Haley Dismisses Nevada Loss, Calling Primary Process ‘Rigged’ for Trump

(Bloomberg) -- Nikki Haley dismissed an embarrassing loss in Nevada’s Republican presidential primary, saying the state’s nominating process had been “rigged” in favor of rival Donald Trump and criticizing his hold on the party.

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Haley finished second to a ballot option for “none of these candidates,” a result she played down on Wednesday by reiterating that her focus remains on the upcoming contest in her home state of South Carolina.

“We always knew Nevada was a scam. Trump had it rigged from the very beginning,” Haley said on Fox Business. “Our focus is on South Carolina going into Michigan, going into Super Tuesday. Those are the places that we’re worried about. We’re not focused on Nevada, we never were.”

The Nevada primary held on Tuesday awarded no delegates and Haley did not campaign in the state. But the optics of her defeat drew ridicule and dealt a blow to her hopes to position herself as a viable challenger to Trump for the nomination. With 88% of the votes in on Wednesday afternoon, Haley had 30.5% to 63.2% for none of the candidates.

Earlier: Haley Loses Nevada Primary to ‘None of These Candidates’ Option

Trump opted to skip the primary to run in the Nevada Republican caucus, which will award delegates, and where he faces no major rival. Legislators authorized a state-run primary but Republican party leaders decided to hold a caucus to award delegates, an unusual arrangement that critics said was intended to give Trump an advantage.

“They wanted us to pay $55,000 to just participate in their caucus. So we didn’t spend a day or $1 there. We weren’t even worried about it. It’s why we haven’t talked about it,” Haley said Wednesday.

Haley has taken a harder stance against members of her own party, including Trump and members of Congress, as her path to the Republican nomination has narrowed. That’s a risky gambit when she’s vying for the GOP nomination, but her campaign has said part of their strategy is to turn out new voters that don’t necessarily identify with the Republican or Democratic parties.

“Every single one of them are responsible for the fact that they got nothing done,” she said at a campaign rally in Los Angeles Wednesday night, referring to members of her own party. “Republicans lose the fight on the border. They lose the fight on Israel aid. The head of the Republican party loses her job. Everything Donald Trump touches — it’s chaos.”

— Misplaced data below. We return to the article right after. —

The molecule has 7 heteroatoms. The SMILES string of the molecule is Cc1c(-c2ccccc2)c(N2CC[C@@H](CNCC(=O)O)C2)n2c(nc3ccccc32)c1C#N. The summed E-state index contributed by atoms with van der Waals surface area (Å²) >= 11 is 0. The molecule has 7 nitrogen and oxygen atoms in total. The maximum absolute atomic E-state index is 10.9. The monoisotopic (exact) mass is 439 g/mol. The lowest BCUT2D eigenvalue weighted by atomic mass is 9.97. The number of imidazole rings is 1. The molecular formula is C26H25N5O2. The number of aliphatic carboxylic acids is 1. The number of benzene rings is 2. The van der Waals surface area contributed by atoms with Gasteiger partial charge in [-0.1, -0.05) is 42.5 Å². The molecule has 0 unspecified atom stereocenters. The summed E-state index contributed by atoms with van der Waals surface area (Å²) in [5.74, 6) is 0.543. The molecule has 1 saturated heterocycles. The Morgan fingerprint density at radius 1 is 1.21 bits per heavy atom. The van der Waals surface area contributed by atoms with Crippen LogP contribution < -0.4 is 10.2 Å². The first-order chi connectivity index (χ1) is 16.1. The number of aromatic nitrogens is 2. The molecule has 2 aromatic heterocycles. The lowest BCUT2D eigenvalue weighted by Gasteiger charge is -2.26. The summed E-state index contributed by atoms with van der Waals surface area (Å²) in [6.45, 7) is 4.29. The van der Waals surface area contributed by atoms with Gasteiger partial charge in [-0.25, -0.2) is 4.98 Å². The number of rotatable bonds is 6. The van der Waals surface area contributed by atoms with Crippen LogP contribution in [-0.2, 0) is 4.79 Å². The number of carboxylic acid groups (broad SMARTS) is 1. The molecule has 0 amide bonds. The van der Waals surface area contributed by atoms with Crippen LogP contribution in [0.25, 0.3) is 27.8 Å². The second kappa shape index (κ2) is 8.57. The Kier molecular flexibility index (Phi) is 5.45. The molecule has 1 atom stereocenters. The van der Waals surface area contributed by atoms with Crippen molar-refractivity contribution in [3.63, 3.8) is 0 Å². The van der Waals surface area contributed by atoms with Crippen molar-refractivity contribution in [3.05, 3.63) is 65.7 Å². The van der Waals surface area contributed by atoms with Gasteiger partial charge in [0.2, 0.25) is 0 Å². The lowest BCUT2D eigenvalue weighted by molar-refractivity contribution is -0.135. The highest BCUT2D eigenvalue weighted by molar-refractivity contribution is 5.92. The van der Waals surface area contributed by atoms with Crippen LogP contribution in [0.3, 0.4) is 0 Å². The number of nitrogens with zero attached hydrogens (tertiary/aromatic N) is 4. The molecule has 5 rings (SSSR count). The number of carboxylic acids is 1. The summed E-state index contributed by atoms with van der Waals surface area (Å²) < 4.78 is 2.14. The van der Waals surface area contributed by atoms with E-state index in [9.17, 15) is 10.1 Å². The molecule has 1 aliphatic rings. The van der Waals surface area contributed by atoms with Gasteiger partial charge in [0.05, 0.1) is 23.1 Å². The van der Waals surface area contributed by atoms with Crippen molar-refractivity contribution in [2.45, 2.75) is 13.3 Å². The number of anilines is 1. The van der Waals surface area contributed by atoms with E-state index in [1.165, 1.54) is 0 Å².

Haley was referring to a bipartisan border deal negotiated in the Senate which collapsed this week after Trump urged Republicans to reject the package. House Speaker Mike Johnson also suffered a setback on Tuesday when the chamber failed to pass a $17.6 billion Israel funding package amid a broader fight over border policies and aid to Ukraine.

Trump’s efforts to kill the border compromise highlighted his grip on the party. Republican National Committee Chairwoman Ronna McDaniel is also in discussions with party leaders to step down by the end of this month, according to people familiar, after pressure from Trump.

The loss in Nevada comes as Haley is looking to close the gap with Trump, who is on the cusp of clinching the GOP nomination after his victories in Iowa and New Hampshire. The next major contest is on Feb. 24 in South Carolina, where Haley was born and served two terms as governor. She trails Trump there by over 30 percentage points according to the RealClearPolitics average of state polls.

Haley has sought to show big-dollar donors that she has momentum as the last remaining challenger to Trump for the nomination in a bid to keep funding flowing to her long-shot campaign.

(Adds comments from rally in Los Angeles, background in paragraphs 7-10)

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